BPA in Beer Cans: Concerned?

Are you a beer connoisseur - or simply a casual consumer - that loves the convenience of enjoying a canned craft beer? You might be concerned to learn that a potentially hazardous chemical called bisphenol (BPA) is potentially lurking in that aluminum can. Read this article to learn more about BPA and the threat it might pose to your health when you enjoy your favorite Pale Ale.

For some people, one of the most reassuring aspects of beer is the fact that it’s made from natural ingredients. But if you take a closer look, you might be concerned to find that some beers are packaged in cans with a plastic-like coating inside them containing a chemical called “bisphenol A”. BPA, as it is commonly known, has been linked to a number of health problems. Could it pose a risk to those who enjoy beer on a regular basis? This article will discuss the potential health effects associated with consuming beer that has been packaged in cans containing BPA, and what steps you can take to reduce your exposure to this potentially hazardous chemical.

What is BPA in Canned Beer?

BPA, or bisphenol A, is a chemical compound that is used to make certain types of plastic, including polycarbonate and polyester. It is also found in some food and drink cans, where it is used as an epoxy lining to prevent the contents from coming into contact with metal. BPA is known to have a variety of detrimental health effects, including cell damage, hormone disruption, and potential cancer risks.

Should You Be Worried About the BPA in Your Beer Can?

The industry’s wholehearted embrace of cans comes with a lurking question: should we be worried about chemicals in the container’s epoxy lining? In light of the potential health risks associated with BPA, it’s definitely a valid concern. Fortunately, the amount of BPA found in canned beer is usually low and exposure is short-term – meaning it’s unlikely to do any serious damage to people who only drink canned beer occasionally. However, if you drink canned beer regularly and are concerned about your health, it is a good idea to look for alternatives.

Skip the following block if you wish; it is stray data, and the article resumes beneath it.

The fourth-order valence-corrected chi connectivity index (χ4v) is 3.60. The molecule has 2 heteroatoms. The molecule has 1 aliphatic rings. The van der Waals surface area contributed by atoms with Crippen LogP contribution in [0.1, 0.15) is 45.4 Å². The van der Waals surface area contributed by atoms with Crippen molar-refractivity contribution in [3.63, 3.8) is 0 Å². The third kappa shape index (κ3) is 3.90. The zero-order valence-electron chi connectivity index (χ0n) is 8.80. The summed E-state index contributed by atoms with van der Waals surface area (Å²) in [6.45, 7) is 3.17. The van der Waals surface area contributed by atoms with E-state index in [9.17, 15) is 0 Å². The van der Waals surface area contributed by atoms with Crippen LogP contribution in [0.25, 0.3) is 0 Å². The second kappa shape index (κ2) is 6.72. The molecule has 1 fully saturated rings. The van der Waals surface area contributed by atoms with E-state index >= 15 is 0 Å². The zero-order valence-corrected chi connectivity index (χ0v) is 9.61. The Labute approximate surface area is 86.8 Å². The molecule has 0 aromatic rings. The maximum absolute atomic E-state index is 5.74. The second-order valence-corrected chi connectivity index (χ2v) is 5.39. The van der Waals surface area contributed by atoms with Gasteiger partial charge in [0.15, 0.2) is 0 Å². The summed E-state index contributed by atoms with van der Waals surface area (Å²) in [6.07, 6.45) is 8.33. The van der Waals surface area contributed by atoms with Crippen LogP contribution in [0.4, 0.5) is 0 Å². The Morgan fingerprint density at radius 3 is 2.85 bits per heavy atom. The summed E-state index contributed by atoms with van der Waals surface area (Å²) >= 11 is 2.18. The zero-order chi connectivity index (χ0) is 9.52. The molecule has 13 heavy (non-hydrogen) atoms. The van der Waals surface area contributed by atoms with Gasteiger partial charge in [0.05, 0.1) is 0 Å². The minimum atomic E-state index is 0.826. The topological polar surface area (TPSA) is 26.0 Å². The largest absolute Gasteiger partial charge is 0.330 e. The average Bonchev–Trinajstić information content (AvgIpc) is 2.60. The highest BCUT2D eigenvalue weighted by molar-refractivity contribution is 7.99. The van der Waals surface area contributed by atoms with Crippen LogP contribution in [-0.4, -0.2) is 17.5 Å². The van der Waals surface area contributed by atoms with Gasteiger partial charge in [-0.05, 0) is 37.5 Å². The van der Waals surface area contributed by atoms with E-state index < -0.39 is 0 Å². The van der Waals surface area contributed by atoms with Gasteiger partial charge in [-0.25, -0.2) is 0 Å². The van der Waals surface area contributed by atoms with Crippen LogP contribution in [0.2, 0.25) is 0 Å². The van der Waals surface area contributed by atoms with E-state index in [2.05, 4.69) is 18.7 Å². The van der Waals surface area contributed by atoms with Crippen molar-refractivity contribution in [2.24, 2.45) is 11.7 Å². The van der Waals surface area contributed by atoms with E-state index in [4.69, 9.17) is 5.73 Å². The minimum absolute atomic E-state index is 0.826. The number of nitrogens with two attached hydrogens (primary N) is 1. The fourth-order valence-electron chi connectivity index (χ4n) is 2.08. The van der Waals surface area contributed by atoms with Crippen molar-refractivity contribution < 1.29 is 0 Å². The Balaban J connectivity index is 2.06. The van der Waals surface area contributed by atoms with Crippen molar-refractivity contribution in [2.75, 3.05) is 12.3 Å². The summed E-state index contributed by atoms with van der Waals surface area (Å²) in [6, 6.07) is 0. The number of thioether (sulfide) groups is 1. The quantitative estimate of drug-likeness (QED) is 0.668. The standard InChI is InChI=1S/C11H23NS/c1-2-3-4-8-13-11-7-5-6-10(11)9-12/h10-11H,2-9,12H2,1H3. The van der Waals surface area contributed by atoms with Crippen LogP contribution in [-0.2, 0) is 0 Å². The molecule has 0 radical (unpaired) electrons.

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What Are the Alternatives to Canned Beer?

There are several alternatives to canned beer that don’t come with the potential hazards of BPA. For example, you could switch to bottled beer, as there is no liner and thus no BPA exposure. Draft beer is another option, as it does not use cans at all. However, unlike bottled and canned beer, Draft beer generally has a shorter shelf life.

Are There Any Other Chemicals in Beer Can Linings?

While BPA is the most common chemical found in beer can linings, there are other potentially dangerous substances as well. The most important of these is leaching, which is the process by which certain chemicals, such as phthalates, can seep into the contents of the can. Phthalates are known to be endocrine-disrupting chemicals, which can potentially lead to a range of health problems, including infertility, birth defects, and cancer.

What Is Being Done to Reduce the Amount of BPA in Beer Cans?

In recent years, some breweries have removed BPA from their can linings and are using non-toxic alternatives. For example, some craft beer makers have begun using can liners made from a water-based acrylic coating that keeps beer isolated from metal while containing no BPA. Other breweries are experimenting with different materials, such as stainless steel, to make cans that are free of BPA.

How Can You Reduce Your Exposure to BPA in Beer?

If you are concerned about the potential health risks associated with BPA, here are a few steps you can take to reduce your exposure:

  • Look for BPA-free cans. Many breweries are now using BPA-free can liners and labels to make their beer safer. Check the labels on the cans to see if the beer is BPA-free.
  • Switch to bottled beer. As mentioned above, bottled beer does not need a liner, so there is no risk of BPA exposure.
  • Opt for draft beer. As long as it is reasonably fresh, draft beer is a safe alternative to canned beer since there is no can lining.
  • Buy organic beer. Organic beer does not have BPA-containing liner, and it is often made with organic ingredients.
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In Conclusion

While it is unlikely that the amount of BPA found in canned beer poses a serious risk to health, it is still important to take steps to reduce your exposure if you are concerned. Looking for BPA-free cans and opting for bottled, draft,

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